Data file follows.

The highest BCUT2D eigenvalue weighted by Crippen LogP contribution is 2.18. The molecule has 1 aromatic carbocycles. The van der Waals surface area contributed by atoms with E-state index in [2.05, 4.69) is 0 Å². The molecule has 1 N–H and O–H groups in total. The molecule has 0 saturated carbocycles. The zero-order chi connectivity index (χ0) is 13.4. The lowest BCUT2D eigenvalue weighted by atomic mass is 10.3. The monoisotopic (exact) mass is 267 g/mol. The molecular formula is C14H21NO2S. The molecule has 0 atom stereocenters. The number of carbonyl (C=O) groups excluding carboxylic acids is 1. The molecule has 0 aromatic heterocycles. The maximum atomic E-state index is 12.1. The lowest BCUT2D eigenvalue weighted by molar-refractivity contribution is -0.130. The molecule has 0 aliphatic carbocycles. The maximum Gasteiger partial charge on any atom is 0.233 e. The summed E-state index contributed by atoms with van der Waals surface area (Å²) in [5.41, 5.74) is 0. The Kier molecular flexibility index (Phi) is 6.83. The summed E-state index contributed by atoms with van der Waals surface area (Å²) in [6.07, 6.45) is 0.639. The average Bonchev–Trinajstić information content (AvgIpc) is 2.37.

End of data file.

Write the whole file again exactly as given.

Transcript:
The highest BCUT2D eigenvalue weighted by Crippen LogP contribution is 2.18. The molecule has 1 aromatic carbocycles. The van der Waals surface area contributed by atoms with E-state index in [2.05, 4.69) is 0 Å². The molecule has 1 N–H and O–H groups in total. The molecule has 0 saturated carbocycles. The zero-order chi connectivity index (χ0) is 13.4. The lowest BCUT2D eigenvalue weighted by atomic mass is 10.3. The monoisotopic (exact) mass is 267 g/mol. The molecular formula is C14H21NO2S. The molecule has 0 atom stereocenters. The number of carbonyl (C=O) groups excluding carboxylic acids is 1. The molecule has 0 aromatic heterocycles. The maximum atomic E-state index is 12.1. The lowest BCUT2D eigenvalue weighted by molar-refractivity contribution is -0.130. The molecule has 0 aliphatic carbocycles. The maximum Gasteiger partial charge on any atom is 0.233 e. The summed E-state index contributed by atoms with van der Waals surface area (Å²) in [5.41, 5.74) is 0. The Kier molecular flexibility index (Phi) is 6.83. The summed E-state index contributed by atoms with van der Waals surface area (Å²) in [6.07, 6.45) is 0.639. The average Bonchev–Trinajstić information content (AvgIpc) is 2.37.